“My understanding is, is you’ve got some of the same organizers now going back into these communities to try to clean up in the aftermath of a handful of criminals and thugs who tore up the place.”
-Barack Obama, on the Baltimore unrest, 28 April 2015

“Every nation has to either be with us, or against us.”
-Hillary Clinton, 13 September 2001

Many were shocked in the last week to hear African-American leaders, from the White House to the streets of Baltimore, utilize the word “thugs”. The word has become sort of a proxy slur in recent years, a way people have of painting people they fear with the same broad brush, whether those people pose any sort of danger or threat or not. It’s a little like using “terrorists” to describe anyone on the international scene with whom one disagrees, though “thugs” is often more liberally applied to an entire race since the n-word has really fallen too far out of fashion.

How can people of that same race being victimized by the use of the word thugs in this context be using it themselves? What sort of self-denial is this? Wasn’t the whole hope of having a Black mayor in Baltimore, a Black President in DC, to change the cultural landscape so things like this would never be heard?

The problem, unfortunately, seems to be the opposite. Ask any radical African-American activist how they feel about the Obama Presidency. (Or, frankly, any radical activist full-stop). Despite some glimmers of a leftist that have peeked out in the outset of the back half of his lame-duck term, Obama remains a staunch moderate to a fault, calmly pausing between words to ensure he doesn’t come off as rash, angry, or frustrated, or even someone who could be confused with having a particular interest in the fate of minorities nationwide. When he has spoken up for minorities, they’ve often been other minority groups than his own, appointing a Hispanic to the Supreme Court and sticking his neck out for an executive order on extremely mild immigration clemency. He has gone out of his way to never take an action that could be confused for doing things differently because of his race.

This is understandable, if unfortunate. Obama rightly understands that he’s been under an extremely focused microscope and that many lingering racists would attempt to find anything in his Presidency possible to justify never electing another Black President. He has no interest in being the last Black President, so it’s vital to him to be seen as functionally no different than any other President. The only problem is that many many people who voted for him, who made his election possible, kind of wanted him to be a Black President. Or to at least have enough perspective from his upbringing to do more than speak of it anecdotally, interlaced with words like “thugs.” That maybe he would carve out some time away from the drone-strike kill-list to take on the disproportionate allocation of prisons, the death penalty, police oppression, or poverty on people who grew up looking like him.

This gets to the very core of whether identity matters or means anything in our society. Yes, there is something cool about Barack Obama’s ability to be elected as an African American man (technically he’s more Multiracial, but whatever, racial constructs are stupid) in this country. I didn’t vote for him because of his commitment to continue the war in Afghanistan, but even I trembled a bit watching him speak in Chicago in 2008. But if his Presidency is dictated by a fear of speaking out on issues pertinent to his community, does it matter? I mean, other than a technical self-congratulatory American footnote, are we any better off for having elected a Black President who is terrified to do anything about the problems disproportionately facing the Black community? If the best he can offer as a legacy is not screwing up so badly that people write off Black candidates in the future and then maybe that next Black President does something about injustice and inequality in 2032, is that really the change we can believe in?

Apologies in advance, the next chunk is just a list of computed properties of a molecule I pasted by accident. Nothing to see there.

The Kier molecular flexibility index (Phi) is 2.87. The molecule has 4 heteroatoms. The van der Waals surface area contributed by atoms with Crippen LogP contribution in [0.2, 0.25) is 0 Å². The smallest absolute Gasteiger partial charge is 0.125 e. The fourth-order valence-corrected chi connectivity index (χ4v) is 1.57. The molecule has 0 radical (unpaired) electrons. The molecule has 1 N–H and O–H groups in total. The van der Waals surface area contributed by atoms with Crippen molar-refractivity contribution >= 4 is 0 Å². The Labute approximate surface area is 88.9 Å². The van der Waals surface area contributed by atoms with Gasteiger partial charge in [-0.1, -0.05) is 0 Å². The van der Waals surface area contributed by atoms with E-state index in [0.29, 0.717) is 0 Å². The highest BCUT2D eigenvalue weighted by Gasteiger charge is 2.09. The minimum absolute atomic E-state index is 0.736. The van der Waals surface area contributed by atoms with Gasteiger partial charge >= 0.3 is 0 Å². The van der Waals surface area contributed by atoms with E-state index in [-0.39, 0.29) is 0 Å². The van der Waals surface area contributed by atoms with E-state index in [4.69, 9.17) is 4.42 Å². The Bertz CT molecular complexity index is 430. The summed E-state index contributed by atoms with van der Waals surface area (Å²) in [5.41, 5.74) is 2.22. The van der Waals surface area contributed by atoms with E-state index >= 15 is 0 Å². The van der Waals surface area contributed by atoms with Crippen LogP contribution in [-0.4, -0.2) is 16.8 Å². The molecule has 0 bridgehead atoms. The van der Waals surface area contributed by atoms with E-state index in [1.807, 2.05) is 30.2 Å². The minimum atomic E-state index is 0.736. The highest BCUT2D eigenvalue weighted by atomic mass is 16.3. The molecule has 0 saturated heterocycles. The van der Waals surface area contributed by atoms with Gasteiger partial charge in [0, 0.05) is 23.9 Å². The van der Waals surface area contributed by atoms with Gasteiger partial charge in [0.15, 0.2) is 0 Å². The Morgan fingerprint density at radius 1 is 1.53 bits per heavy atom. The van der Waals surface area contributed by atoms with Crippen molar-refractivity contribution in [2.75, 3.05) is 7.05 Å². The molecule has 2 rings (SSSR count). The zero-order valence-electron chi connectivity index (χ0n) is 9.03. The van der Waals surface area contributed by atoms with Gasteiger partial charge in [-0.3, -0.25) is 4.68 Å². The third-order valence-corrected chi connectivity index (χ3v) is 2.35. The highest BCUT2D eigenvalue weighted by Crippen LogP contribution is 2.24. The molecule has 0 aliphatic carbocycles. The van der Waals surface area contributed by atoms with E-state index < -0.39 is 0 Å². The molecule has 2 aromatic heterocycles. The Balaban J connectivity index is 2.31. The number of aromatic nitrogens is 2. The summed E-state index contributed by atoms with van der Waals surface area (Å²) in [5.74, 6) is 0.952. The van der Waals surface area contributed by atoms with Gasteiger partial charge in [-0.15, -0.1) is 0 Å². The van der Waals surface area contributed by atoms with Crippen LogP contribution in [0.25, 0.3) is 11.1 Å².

Which brings me to the question of Hillary Clinton. Back in the day, there was a belief that electing women would make a difference because women might be different, on balance, in some way in their policies. Women might be disproportionately likely to listen, to compromise, to seek a peaceful solution to problems that men would, on average, want to pull out the big guns for. While the last 20 years have brought scores of women leaders in nations across the globe, the vast majority of them have gotten elected by demonstrating themselves to be even tougher than their male counterparts. Think fast! Who comes to mind as national leaders for women? Margaret Thatcher and Angela Merkel, I’m betting. Two staunchly conservative, hard-line, tough women. And Hillary Clinton is cut from the same mold.

Look, women can be tough. Women can and should be whatever they want to be. The problem is that, to find political success in the modern Western world, women have to be tough. Clinton and her counterparts are terrified of being painted with traditional female stereotypes, being labeled as weak and conflict-avoiding and passive, so they contrast themselves with militaristic vision and aggression. The result is something like the Falklands War, one of the most pointless bloodbaths of the 1980s (and that’s saying something), where Thatcher had to establish herself as willing to go to war when provoked just so people wouldn’t think the reason she didn’t was because of her chromosomes. One of the key reasons I don’t support Hillary is she’s made it abundantly clear that she would eagerly find a war to start just to establish that the first woman President in the United States isn’t afraid of starting a war. It’s like those Geico ads – “When you’re the President, you start a war. It’s what you do.” And she sure as hell isn’t going to break that trend and have people think it’s because she’s not a man.